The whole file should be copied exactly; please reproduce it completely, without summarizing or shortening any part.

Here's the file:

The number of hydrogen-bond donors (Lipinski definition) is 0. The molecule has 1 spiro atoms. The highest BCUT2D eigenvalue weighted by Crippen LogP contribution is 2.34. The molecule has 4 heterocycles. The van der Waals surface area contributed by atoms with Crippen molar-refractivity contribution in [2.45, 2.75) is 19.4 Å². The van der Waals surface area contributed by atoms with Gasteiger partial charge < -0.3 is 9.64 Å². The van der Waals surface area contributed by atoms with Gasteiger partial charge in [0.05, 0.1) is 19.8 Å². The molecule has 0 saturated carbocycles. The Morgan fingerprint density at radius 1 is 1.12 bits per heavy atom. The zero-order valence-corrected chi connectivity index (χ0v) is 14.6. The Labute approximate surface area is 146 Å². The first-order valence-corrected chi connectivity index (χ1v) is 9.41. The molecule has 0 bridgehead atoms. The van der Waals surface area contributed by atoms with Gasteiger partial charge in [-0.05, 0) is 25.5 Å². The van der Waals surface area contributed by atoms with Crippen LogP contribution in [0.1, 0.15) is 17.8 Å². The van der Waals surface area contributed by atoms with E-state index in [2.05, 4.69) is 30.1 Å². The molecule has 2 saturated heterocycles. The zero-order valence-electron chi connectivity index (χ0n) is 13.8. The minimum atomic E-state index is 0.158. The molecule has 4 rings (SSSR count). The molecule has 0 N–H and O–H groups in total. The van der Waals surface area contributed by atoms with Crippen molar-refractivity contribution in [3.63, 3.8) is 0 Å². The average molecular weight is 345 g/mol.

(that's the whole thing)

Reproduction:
The number of hydrogen-bond donors (Lipinski definition) is 0. The molecule has 1 spiro atoms. The highest BCUT2D eigenvalue weighted by Crippen LogP contribution is 2.34. The molecule has 4 heterocycles. The van der Waals surface area contributed by atoms with Crippen molar-refractivity contribution in [2.45, 2.75) is 19.4 Å². The van der Waals surface area contributed by atoms with Gasteiger partial charge < -0.3 is 9.64 Å². The van der Waals surface area contributed by atoms with Gasteiger partial charge in [0.05, 0.1) is 19.8 Å². The molecule has 0 saturated carbocycles. The Morgan fingerprint density at radius 1 is 1.12 bits per heavy atom. The zero-order valence-corrected chi connectivity index (χ0v) is 14.6. The Labute approximate surface area is 146 Å². The first-order valence-corrected chi connectivity index (χ1v) is 9.41. The molecule has 0 bridgehead atoms. The van der Waals surface area contributed by atoms with Gasteiger partial charge in [-0.05, 0) is 25.5 Å². The van der Waals surface area contributed by atoms with Crippen LogP contribution in [0.1, 0.15) is 17.8 Å². The van der Waals surface area contributed by atoms with E-state index in [2.05, 4.69) is 30.1 Å². The molecule has 2 saturated heterocycles. The zero-order valence-electron chi connectivity index (χ0n) is 13.8. The minimum atomic E-state index is 0.158. The molecule has 4 rings (SSSR count). The molecule has 0 N–H and O–H groups in total. The van der Waals surface area contributed by atoms with Crippen molar-refractivity contribution in [3.63, 3.8) is 0 Å². The average molecular weight is 345 g/mol.